Charlotte Mayor Arrested for Taking Bribes; Read the Charges Here

Reporting on Politics and Policy.
March 26 2014 2:18 PM

Charlotte Mayor Arrested for Taking Bribes; Read the Charges Here

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Charlotte Mayor-elect Patrick Cannon, second from left, peeks out from behind Seattle Mayor-elect Ed Murray after a meeting between President Obama and a group of newly elected mayors from across the country on Dec. 13, 2013, in Washington, D.C.

Photo by Alex Wong/Getty Images

Patrick Cannon, who was elected mayor of Charlotte just five months ago, has been arrested after a four-year FBI sting that caught him taking bribes. According to the DOJ, "between January 2013 and February 2014, Cannon allegedly accepted from the undercover agents over $48,000 in cash, airline tickets, a hotel room, and use of a luxury apartment in exchange for the use of his official position."

Some context: This has been a bad couple of months for the Democrats who triumped in 2012 and 2013. Charlotte is one of the few major cities that's relatively competitive between the parties. Cannon won his race by only 6 points; the last mayor once removed, Pat McCrory, was a Republican who made it to the governor's office. The mayor immediately before Cannon, Anthony Foxx, was headhunted by the Obama administration to become its current secretary of transportation. Among their predecessors: former Rep. Sue Myrick, nearly-successful Senate candidate Harvey Gannt. The point is that a fortysomething, African-American mayor of North Carolina's largest city had quite a political future, unless he frittered it away by taking bribes.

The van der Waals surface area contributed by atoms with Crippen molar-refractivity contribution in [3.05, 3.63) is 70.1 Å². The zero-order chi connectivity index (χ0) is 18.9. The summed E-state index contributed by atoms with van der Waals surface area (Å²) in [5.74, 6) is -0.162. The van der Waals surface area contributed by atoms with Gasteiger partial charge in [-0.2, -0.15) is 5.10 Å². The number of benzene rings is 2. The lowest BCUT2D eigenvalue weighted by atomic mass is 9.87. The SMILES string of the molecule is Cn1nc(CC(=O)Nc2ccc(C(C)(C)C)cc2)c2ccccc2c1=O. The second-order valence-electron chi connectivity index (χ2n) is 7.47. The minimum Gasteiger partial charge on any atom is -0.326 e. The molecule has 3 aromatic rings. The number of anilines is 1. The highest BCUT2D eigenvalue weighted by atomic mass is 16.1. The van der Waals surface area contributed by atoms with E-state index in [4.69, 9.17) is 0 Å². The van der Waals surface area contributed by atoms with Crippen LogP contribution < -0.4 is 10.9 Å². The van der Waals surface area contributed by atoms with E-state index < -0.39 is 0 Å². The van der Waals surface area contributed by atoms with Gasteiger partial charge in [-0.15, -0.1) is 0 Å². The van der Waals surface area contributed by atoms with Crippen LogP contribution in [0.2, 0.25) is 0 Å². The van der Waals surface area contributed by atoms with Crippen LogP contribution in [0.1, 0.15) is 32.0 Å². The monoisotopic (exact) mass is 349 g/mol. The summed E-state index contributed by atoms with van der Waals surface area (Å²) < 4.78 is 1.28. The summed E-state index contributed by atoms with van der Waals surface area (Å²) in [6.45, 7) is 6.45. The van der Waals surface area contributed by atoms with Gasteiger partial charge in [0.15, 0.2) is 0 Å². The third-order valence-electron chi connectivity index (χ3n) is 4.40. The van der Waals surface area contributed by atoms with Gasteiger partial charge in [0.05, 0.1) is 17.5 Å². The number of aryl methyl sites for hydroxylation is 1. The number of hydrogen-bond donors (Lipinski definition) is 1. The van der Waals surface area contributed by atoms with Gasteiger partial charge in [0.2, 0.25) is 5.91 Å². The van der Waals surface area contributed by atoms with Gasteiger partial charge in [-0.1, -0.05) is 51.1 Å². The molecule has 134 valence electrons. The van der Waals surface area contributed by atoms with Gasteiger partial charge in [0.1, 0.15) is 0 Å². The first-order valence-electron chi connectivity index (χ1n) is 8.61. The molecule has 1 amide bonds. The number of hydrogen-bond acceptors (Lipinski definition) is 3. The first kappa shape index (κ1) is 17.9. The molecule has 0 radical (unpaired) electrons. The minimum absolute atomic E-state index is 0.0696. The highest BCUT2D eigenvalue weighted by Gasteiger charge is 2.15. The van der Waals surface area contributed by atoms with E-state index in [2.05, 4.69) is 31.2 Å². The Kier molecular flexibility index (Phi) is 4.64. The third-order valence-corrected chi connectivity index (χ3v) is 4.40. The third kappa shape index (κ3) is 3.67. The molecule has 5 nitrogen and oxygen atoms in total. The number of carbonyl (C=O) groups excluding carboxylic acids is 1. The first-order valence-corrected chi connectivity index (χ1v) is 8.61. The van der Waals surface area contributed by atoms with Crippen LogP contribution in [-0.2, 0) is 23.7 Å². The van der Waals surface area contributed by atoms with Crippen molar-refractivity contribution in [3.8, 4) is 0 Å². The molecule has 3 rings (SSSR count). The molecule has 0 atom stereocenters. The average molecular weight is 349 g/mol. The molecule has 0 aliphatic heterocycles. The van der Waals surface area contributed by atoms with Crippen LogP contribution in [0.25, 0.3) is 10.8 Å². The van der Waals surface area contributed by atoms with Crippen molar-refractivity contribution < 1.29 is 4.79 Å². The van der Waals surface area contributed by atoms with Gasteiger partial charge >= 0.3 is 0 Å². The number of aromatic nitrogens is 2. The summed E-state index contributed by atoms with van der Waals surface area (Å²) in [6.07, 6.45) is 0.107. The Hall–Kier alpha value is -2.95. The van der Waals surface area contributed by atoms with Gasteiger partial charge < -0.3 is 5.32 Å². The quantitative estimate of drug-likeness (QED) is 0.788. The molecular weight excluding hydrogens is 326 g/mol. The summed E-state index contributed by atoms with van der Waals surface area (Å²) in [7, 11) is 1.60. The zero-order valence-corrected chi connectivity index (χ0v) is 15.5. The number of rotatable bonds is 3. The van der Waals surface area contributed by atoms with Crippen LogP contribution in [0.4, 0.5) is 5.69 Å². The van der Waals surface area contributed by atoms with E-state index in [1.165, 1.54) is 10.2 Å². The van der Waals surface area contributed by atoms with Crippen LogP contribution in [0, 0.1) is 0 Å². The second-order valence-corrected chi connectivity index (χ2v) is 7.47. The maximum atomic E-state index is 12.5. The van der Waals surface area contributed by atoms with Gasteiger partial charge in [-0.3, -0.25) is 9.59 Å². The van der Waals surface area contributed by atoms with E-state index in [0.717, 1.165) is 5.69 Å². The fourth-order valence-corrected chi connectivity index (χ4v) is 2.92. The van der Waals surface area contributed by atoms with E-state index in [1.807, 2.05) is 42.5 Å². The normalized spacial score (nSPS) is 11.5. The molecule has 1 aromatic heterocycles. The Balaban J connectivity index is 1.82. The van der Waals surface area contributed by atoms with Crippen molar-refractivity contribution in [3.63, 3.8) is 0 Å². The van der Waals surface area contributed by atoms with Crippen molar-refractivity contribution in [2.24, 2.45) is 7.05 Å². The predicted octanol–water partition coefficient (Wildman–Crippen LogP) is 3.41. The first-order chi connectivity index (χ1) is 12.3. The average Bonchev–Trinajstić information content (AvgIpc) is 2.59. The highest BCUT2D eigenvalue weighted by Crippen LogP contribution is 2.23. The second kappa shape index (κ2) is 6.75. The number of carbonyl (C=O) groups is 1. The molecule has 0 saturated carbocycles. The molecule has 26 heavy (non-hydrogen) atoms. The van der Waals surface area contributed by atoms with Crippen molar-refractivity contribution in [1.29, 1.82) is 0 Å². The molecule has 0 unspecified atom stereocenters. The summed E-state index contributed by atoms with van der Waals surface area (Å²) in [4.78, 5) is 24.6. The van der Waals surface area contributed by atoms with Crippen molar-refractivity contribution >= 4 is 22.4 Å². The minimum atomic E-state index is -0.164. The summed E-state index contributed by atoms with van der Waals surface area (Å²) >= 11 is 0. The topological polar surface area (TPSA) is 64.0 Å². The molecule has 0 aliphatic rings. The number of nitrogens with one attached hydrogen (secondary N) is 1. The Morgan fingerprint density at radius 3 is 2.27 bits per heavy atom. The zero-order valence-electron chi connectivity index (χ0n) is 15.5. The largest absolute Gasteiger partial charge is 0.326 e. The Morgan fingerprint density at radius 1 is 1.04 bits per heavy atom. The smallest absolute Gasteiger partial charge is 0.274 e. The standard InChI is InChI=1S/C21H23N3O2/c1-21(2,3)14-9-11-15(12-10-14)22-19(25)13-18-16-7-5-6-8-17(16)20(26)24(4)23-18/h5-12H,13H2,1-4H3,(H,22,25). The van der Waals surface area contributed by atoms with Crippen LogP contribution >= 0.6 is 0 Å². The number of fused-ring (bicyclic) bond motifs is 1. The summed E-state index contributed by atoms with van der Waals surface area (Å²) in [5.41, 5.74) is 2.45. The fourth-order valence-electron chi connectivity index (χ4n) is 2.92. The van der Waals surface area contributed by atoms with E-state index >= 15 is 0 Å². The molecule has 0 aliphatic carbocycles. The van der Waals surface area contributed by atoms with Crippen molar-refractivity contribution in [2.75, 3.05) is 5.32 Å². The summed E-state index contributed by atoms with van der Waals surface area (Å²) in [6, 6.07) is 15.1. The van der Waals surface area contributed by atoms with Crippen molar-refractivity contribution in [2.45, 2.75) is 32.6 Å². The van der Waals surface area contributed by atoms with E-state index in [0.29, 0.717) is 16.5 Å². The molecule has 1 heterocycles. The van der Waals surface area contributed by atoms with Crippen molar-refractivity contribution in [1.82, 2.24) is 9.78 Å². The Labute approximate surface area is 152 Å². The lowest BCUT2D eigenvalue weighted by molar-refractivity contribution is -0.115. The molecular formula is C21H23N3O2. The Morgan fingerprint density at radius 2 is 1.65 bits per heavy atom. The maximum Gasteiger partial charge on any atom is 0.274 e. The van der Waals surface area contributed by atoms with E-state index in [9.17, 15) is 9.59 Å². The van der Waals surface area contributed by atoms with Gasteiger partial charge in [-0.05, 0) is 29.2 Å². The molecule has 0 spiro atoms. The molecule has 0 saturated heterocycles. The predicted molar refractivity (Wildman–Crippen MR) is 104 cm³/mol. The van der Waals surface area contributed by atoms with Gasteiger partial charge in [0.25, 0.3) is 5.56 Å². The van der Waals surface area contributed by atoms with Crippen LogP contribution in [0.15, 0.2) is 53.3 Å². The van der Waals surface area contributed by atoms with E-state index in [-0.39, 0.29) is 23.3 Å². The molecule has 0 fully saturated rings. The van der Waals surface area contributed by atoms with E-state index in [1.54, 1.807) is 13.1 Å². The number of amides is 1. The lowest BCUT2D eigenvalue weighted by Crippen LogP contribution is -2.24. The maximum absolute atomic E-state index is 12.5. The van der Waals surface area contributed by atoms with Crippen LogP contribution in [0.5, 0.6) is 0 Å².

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It gets worse. In 2012 Democratic Rep. Bob Filner became the first member of his party in a generation to run San Diego. Filner's epic run of sexual harassment complaints drove him (eventually, and after some creepy smiling) out of office. Six weeks ago Republicans took back the mayoralty. And for months FBI stings have been taking down Democratic California state senators, the latest of them being Leland Yee, who is (nobody laugh) apparently tied to "infamous Chinatown gangster Raymond 'Shrimp Boy' Chow." The resignations have cost California Democrats their supermajority in the upper house.

None of this makes sense to me, just like former Virginia Gov. Bob McDonnell's implosion made no sense. Why take bribes? Why not wait out your term and take a job on a corporate board where you can collect money for "consulting"?

David Weigel is a Slate political reporter.